9 F3d 990 United States v. Femia
9 F.3d 990
UNITED STATES of America, Appellant,
Noel FEMIA, Defendant, Appellee.
Nos. 93-1276, 93-1576.
United States Court of Appeals,
Heard Sept. 8, 1993.
Decided Nov. 18, 1993.
Paula J. De Giacomo, Asst. U.S. Atty., with whom A. John Pappalardo, U.S. Atty., and Heidi E. Brieger, Asst. U.S. Atty., were on brief for appellant.
James E. Carroll, by Appointment of the Court, with whom John J. O'Connor and Peabody & Arnold, were on brief for defendant, appellee.
Before TORRUELLA and STAHL, Circuit Judges, and DiCLERICO, Jr.,* District Judge.
TORRUELLA, Circuit Judge.
The government appeals from a district court pretrial order suppressing the testimony of its central witness in the prosecution of defendant-appellee Noel Femia for various drug crimes. We have jurisdiction under 18 U.S.C. Sec. 3731. The district court suppressed the testimony in order to remedy a perceived violation of Femia's due process rights, resulting from the government's allegedly grossly negligent destruction of tape recordings of conversations between the witness and other co-conspirators. For the reasons that follow, we reverse and remand with directions to vacate the suppression order.
* In the summer of 1985, the Drug Enforcement Administration ("DEA") entered an on-going investigation of a metropolitan Boston cocaine organization known as the "Triple X Public Service Corporation" ("Triple X"), which was being conducted by the Ashland, Massachusetts Police Department. The DEA recruited one of the three founding members of Triple X, Christopher LaPlante, who was also its bookkeeper, as a government informant in exchange for a plea agreement.1 LaPlante informed the DEA that Femia and co-conspirator Benhur Perea were the two suppliers of cocaine to Triple X. As part of the investigation, over a period of several months, LaPlante secretly tape-recorded conversations with various employees and customers of Triple X. In all, the government made twenty-four tape recordings of conversations between LaPlante and alleged co-conspirators or customers of Triple X (the "LaPlante tapes").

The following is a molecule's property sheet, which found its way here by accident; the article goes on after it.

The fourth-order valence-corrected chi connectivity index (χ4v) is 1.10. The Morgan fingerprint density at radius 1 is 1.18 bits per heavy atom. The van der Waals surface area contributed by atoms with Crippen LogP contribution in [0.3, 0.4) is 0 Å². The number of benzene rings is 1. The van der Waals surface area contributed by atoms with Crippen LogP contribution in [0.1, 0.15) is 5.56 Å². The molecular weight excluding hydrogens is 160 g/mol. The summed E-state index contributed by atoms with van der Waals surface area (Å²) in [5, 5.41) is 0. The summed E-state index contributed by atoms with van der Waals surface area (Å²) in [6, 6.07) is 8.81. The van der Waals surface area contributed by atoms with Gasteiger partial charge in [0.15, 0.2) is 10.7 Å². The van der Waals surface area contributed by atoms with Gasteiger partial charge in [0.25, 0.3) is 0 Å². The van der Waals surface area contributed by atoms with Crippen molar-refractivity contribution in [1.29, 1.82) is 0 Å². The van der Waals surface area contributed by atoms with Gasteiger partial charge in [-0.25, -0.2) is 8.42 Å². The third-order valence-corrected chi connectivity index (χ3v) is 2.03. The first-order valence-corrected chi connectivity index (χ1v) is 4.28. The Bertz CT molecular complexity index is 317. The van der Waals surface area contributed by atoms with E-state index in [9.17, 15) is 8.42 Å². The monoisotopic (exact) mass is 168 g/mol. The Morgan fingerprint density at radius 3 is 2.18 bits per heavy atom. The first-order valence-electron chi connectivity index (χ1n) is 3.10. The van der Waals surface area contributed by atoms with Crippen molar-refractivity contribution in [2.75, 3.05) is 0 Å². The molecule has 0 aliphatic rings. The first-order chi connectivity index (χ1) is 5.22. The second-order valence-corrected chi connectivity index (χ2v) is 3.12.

On October 3, 1986, a federal grand jury returned a multiple count indictment charging Femia with conspiracy to distribute cocaine, possession of cocaine with intent to distribute, and aiding and abetting, in violation of, respectively, 21 U.S.C. Secs. 846, 841(a)(1), and 18 U.S.C. Sec. 2.2 The indictment also charged eight other defendants and co-conspirators, whose cases are not part of this appeal, with various drug crimes. The government secured the conviction of the other eight defendants by trial or guilty plea in 1987. Femia remained a fugitive until July of 1992.
The DEA prepared three files for the co-conspirators in the drug prosecution: one each for Perea, Femia, and Alan Stone, one of Femia's alleged co-conspirators. The LaPlante tapes were physically stored in Perea's file. The Perea file was cross-referenced to the Stone and Femia files. According to DEA Special Agent Albert G. Reilly, the cross-reference was intended to indicate that the cases were connected and that the evidence in each file pertained to the other cases. Apparently, it was the intent that an agent closing the Perea file would not order the routine destruction of evidence in the file until all cross-referenced cases were closed as well.
On October 8, 1987, a newly-assigned DEA agent, Albert Lively, authorized the destruction of all the LaPlante tapes contained in the Perea file. On that same day, Agent Lively made a notation in the Femia file that "this case is pending the arrest and prosecution of Femia."